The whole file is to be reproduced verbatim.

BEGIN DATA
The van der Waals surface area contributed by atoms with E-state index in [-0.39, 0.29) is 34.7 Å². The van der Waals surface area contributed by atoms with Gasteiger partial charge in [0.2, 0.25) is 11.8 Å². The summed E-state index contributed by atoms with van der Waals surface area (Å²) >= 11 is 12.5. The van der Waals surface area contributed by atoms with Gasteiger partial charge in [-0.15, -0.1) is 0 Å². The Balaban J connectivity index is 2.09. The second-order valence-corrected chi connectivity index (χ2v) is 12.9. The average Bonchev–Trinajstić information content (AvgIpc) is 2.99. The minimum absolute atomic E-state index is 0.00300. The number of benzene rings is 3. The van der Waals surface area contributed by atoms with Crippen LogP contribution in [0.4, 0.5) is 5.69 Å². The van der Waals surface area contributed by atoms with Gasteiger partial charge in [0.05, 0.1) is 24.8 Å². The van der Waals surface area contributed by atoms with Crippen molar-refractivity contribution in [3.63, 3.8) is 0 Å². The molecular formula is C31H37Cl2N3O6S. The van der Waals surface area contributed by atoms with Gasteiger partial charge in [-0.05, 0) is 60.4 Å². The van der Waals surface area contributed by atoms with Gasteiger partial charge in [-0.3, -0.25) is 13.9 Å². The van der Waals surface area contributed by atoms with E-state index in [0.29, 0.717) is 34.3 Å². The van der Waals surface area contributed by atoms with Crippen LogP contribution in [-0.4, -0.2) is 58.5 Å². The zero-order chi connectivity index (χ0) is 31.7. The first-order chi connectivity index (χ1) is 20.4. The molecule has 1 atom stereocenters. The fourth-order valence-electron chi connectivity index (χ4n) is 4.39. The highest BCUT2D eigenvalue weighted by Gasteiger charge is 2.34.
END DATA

The van der Waals surface area contributed by atoms with E-state index in [-0.39, 0.29) is 34.7 Å². The van der Waals surface area contributed by atoms with Gasteiger partial charge in [0.2, 0.25) is 11.8 Å². The summed E-state index contributed by atoms with van der Waals surface area (Å²) >= 11 is 12.5. The van der Waals surface area contributed by atoms with Gasteiger partial charge in [-0.15, -0.1) is 0 Å². The Balaban J connectivity index is 2.09. The second-order valence-corrected chi connectivity index (χ2v) is 12.9. The average Bonchev–Trinajstić information content (AvgIpc) is 2.99. The minimum absolute atomic E-state index is 0.00300. The number of benzene rings is 3. The van der Waals surface area contributed by atoms with Crippen LogP contribution in [0.4, 0.5) is 5.69 Å². The van der Waals surface area contributed by atoms with Gasteiger partial charge in [0.05, 0.1) is 24.8 Å². The van der Waals surface area contributed by atoms with Crippen molar-refractivity contribution in [3.63, 3.8) is 0 Å². The molecular formula is C31H37Cl2N3O6S. The van der Waals surface area contributed by atoms with Gasteiger partial charge in [-0.05, 0) is 60.4 Å². The van der Waals surface area contributed by atoms with Gasteiger partial charge in [-0.3, -0.25) is 13.9 Å². The van der Waals surface area contributed by atoms with E-state index in [0.29, 0.717) is 34.3 Å². The van der Waals surface area contributed by atoms with Crippen LogP contribution in [-0.4, -0.2) is 58.5 Å². The zero-order chi connectivity index (χ0) is 31.7. The first-order chi connectivity index (χ1) is 20.4. The molecule has 1 atom stereocenters. The fourth-order valence-electron chi connectivity index (χ4n) is 4.39. The highest BCUT2D eigenvalue weighted by Gasteiger charge is 2.34.